Place the egg rafts (not the water!) in the fry tank and in a few days there will hundreds of larva floating at the surface of the tank. The larva go through their life cycle in fresh water so they will not die and pollute the tank. The fry will eat them all before they grow any larger and develop into mosquito. During the time the larva are in the tank it is not necessary to feed any other foods and doing so may result in overfeeding and a polluted tank.


 

Adult Betta Foods

In order for young juvenile Bettas to grow into beautiful healthy adults they must continue to be fed and variety of live foods. While adult Bettas don't require as much attention as the fry they do need to be pampered to develop their optimum form and color. Even if you are not raising your own Bettas and just own one pet shop Betta they all appreciate some good live food now and then. The live foods fed to adults are not as easy to culture as those fed to fry so most of the following will be more on collecting then on culturing.

 

Grindal worms

 

Grindal worms are small white worms that can be fed to growing juveniles and adults. This is the only adult food I culture because it is very simple and requires very little supplies.

How to culture grindal worms:

1. Obtain a started culture from a breeder or fish enthusiast. I recommend Keith Gregg. At times I may be able to provide a starter culture for the price of shipping. If you are interested in obtaining one from me send an inquiry to betta_crazed@yahoo.com.

2. In a plastic shoe box, dump in about 3"-4" of 50% peat moss and 50% fertilizer free potting soil. Sometimes potting soil will already be 50% peat moss so check the package before you spend the money.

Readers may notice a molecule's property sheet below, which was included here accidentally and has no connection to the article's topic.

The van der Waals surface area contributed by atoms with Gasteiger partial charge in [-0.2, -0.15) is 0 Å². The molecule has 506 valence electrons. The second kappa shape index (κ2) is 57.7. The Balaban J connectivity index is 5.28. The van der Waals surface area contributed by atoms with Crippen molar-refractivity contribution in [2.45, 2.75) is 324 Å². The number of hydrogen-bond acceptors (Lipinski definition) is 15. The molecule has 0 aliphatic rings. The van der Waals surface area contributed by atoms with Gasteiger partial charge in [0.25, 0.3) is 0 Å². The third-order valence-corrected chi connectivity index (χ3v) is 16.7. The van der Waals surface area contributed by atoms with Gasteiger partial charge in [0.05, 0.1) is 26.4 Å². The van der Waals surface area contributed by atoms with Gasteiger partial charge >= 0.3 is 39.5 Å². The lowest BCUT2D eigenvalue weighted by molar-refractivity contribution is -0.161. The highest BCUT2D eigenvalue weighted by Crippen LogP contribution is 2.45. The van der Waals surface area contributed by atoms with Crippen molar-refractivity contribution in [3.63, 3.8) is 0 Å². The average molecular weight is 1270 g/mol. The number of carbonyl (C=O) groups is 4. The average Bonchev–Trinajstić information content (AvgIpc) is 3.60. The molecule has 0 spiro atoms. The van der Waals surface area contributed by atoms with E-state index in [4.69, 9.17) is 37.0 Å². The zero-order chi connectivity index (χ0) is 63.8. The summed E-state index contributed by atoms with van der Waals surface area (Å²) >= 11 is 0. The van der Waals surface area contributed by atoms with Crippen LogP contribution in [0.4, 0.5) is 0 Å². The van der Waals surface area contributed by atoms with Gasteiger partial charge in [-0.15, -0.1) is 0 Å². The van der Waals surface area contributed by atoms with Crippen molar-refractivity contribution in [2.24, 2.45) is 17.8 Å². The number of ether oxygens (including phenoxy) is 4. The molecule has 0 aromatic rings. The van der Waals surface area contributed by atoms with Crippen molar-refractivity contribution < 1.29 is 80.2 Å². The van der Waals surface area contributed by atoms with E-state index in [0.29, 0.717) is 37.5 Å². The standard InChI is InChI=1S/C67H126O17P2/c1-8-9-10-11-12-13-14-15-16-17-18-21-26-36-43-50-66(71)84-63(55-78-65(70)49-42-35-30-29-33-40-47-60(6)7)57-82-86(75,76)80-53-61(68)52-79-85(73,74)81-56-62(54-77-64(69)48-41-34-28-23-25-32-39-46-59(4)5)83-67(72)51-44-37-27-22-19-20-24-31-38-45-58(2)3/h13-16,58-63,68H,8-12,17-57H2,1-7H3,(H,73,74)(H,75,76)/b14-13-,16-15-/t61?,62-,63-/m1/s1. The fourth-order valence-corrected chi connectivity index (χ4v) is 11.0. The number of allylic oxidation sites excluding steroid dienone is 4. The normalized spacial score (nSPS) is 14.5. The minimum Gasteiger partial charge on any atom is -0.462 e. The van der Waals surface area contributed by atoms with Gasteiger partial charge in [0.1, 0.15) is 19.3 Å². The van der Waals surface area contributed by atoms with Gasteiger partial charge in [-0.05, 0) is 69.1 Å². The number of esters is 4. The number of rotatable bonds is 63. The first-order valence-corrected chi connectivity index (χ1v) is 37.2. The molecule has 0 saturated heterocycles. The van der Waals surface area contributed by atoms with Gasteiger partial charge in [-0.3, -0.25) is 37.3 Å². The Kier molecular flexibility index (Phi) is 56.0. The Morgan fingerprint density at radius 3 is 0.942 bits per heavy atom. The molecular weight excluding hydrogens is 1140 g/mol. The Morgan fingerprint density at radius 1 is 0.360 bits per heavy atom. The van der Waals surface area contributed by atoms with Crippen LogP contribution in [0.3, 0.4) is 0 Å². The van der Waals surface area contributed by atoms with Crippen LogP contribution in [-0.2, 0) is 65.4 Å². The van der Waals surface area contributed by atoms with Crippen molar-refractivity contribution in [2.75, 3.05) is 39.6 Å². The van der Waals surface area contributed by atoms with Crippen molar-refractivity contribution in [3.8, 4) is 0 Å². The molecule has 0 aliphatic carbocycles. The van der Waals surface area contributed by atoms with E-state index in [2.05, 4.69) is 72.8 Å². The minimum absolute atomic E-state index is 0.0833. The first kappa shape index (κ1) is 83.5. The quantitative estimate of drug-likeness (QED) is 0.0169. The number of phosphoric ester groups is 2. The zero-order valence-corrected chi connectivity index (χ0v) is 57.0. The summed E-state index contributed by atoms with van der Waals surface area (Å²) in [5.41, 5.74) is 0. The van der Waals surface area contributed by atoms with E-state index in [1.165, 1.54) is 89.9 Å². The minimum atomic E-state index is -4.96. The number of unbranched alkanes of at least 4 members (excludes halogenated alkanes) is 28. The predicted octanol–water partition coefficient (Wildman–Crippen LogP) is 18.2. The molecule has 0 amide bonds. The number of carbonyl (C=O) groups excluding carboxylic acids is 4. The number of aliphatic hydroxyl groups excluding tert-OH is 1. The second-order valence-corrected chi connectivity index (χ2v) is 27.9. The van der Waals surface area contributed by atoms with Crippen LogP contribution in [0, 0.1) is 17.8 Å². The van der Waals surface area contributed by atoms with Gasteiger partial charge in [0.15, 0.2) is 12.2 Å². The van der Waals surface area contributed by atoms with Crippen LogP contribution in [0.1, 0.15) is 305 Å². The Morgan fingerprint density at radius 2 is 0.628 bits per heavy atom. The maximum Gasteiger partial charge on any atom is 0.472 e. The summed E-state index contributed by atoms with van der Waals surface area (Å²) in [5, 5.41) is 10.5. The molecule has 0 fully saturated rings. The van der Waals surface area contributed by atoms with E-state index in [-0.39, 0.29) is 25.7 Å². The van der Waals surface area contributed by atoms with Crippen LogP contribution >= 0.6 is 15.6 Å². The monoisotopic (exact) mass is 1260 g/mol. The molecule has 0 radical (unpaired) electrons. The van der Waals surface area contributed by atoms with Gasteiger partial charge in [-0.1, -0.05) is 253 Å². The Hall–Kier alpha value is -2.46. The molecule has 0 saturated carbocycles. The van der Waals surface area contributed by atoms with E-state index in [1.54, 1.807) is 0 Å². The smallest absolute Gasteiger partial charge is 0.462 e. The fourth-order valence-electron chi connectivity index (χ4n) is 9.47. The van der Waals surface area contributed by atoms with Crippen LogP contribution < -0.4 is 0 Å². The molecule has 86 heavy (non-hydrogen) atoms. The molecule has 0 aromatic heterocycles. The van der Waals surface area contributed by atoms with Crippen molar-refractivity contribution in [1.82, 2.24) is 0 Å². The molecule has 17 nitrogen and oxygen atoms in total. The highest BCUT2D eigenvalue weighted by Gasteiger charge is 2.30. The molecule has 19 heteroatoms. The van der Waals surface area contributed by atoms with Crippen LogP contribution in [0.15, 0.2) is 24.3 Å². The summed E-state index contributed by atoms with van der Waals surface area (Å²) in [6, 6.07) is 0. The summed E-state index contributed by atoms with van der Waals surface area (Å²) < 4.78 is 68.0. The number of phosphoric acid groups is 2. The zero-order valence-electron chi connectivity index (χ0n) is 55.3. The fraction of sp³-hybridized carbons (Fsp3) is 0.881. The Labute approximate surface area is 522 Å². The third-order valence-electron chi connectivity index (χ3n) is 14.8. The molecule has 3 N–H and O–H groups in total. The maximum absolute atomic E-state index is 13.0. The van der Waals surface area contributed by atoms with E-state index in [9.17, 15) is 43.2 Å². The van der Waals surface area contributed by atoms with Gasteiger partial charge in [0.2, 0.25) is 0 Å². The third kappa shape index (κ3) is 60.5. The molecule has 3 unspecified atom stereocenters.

3. Put in your starter culture and feed moist/wet flake food. Within weeks you will have tons of worms swarming and devouring the flake food. To collect the worms simply place a small piece of plastic or glass (I use a microscope slide) on top of the food. Wait a few hours and there should be worms stuck to the plastic/glass. Just brush them into the tank or jar.

 

Mosquito larva

These pesky pest nymphs are very easy to collect. They look like black or gray worms that hang at the surface of the water. They have a tiny breathing tube that sticks out of the top of the water. When startled they swim in quick squiggly motions down towards the bottom. Mosquito larva can be found in almost any still body of water - a fishless pond, a puddle, or a lovely horse water trough. You can attract your own mosquitos to lay eggs (which turn into larva) by setting up a bucket of water of kiddy pool with water and some dirt and leaves. To collect just scoop them up with a fish net or cup.

 

Blood worms

Blood worms are the larva of the Midge fly. They are blood red in color. I have heard that they can be collected in the sediment of ponds but I have never attempted this. Their homes look like small holes in the dirt or muck. To collect from pond sediment just scoop up a bunch and sort through it. I have always collect my blood worms in the ever-so-bountiful horse trough (yes horse troughs are the king of all live food homes). They hide in the algae and muck that accumulates on the sides. Just grab a cup and scrape some off. There will be tons of blood worms in that muck, you just have to find them. Bettas absolutely love these and are a wonderful treat. Just make sure you vary their diet because blood worms fed alone do not meet the Betta's nutritional needs.

 

Earth worms

 

Earth worms are wonderful little worms that eat decaying vegetation. They are very easy to collect if you have a nice compost pile on hand. Just water the compost pile and within a day the earthworms will be crawling around the bottom layer of compost. Another little trick if you don't have a compost pile requires a shovel. Water an area on the ground that has decaying vegetation. If you don't have a place with decaying vegetation a lawn works fairly well. Plant the shovel in the ground and bang on the handle to make it vibrate. Don't ask me why but this is supposed to attract the worms and in a couple of hours there should be worms either on the surface or in the dirt around the shovel.